My weekly[-ish] list of speculative fiction novels that I think are worth looking out for. They are mainly – but not always! – new or forthcoming releases.
The watch list
This week (by sheer accident) I have come across two books that explore post-apocalyptic themes from fresh perspectives: The Last Policeman is in fact pre-apocalyptic, set six months before an asteroid is due to hit Earth, and (from a review on tor.com) Soft Apocalypse shows society in the early stages of dissolution, unlike many post-apocalyptic stories, which ” show a finished end product, an established dystopia in which the Earth has already been torn apart and people are trying to survive the aftermath. Other stories show the events right before and during the actual earthquake/meteor strike/plague, with people trying to make it through the disaster as it happens. Soft Apocalypse instead happens during a period of gradual but inexorable decline: as the back cover says, the world ends “with a whimper instead of a bang”.”
What’s the point in solving murders if we’re all going to die soon, anyway? Detective Hank Palace has faced this question ever since asteroid 2011GV1 hovered into view. There’s no chance left. No hope. Just six precious months until impact.
The Last Policeman presents a fascinating portrait of a pre-apocalyptic United States. The economy spirals downward while crops rot in the fields. Churches and synagogues are packed. People all over the world are walking off the job—but not Hank Palace. He’s investigating a death by hanging in a city that sees a dozen suicides every week—except this one feels suspicious, and Palace is the only cop who cares.
The first in a trilogy, The Last Policeman offers a mystery set on the brink of an apocalypse. As Palace’s investigation plays out under the shadow of 2011GV1, we’re confronted by hard questions way beyond “whodunit.” What basis does civilization rest upon? What is life worth? What would any of us do, what would we really do, if our days were numbered?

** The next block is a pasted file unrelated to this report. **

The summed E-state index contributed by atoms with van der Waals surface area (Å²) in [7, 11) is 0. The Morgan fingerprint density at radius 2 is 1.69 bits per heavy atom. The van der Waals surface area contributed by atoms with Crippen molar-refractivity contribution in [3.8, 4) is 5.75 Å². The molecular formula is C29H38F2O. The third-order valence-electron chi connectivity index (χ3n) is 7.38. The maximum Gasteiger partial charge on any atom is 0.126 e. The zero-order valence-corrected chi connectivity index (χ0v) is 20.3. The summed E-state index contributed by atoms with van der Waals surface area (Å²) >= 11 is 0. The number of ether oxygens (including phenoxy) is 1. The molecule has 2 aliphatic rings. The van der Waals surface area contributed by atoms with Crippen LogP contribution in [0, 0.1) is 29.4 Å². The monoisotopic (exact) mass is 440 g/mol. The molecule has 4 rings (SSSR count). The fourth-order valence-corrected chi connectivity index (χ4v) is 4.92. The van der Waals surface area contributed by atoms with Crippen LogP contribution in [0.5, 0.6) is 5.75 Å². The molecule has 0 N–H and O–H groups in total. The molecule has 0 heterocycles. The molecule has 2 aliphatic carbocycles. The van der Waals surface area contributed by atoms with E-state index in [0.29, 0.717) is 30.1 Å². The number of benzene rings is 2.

Pre-apocalyptic fiction –love it! The second book of this trilogy (Countdown City)was published just a few months ago, so if this one is good at least I can move straight onto that–one of the perks of coming into a series late.
What happens when resources become scarce and society starts to crumble? As the competition for resources pulls America’s previously stable society apart, the “New Normal” is a Soft Apocalypse. This is how our world ends; with a whimper instead of a bang.
“It’s so hard to believe,” Colin said as we crossed the steaming, empty parking lot toward the bowling alley.
“That we’re poor. That we’re homeless.”
“I mean, we have college degrees,” he said.
“I know,” I said.
There was an ancient miniature golf course choked in weeds alongside the bowling alley. The astroturf had completely rotted away in places. The windmill had one spoke. We looked it over for a minute (both of us had once been avid mini golfers), then continued toward the door.
“By the way,” I added. “We’re not homeless, we’re nomads. Keep your labels straight.”
New social structures and tribal connections spring up across America, as the previous social structures begin to dissolve. Soft Apocalypse follows the journey across the South East of a tribe of formerly middle class Americans as they struggle to find a place for themselves and their children in a new, dangerous world that still carries the ghostly echoes of their previous lives.
An American writer of travel guides in need of a new location chooses to travel to a small and obscure Eastern European country. The moment Grafton crosses the border he is in trouble, much more than he could have imagined. His passport is taken by guards, and then he is detained for not having it. He is released into the custody of a family, but is again detained.
It becomes evident that there are supernatural agencies at work, but they are not in some ways as threatening as the brute forces of bureaucracy and corruption in that country. Is our hero in fact a spy for the CIA? Or is he an innocent citizen caught in a Kafkaesque trap?
The synopsis–and the reference to Kafka–brings to mind similarly Kafka-esque (and brilliant!) novels like the The Unconsoled by Kazuo Ishiguro and Ismail Kadare’s The Dream Palace. This one’s due out in about a month.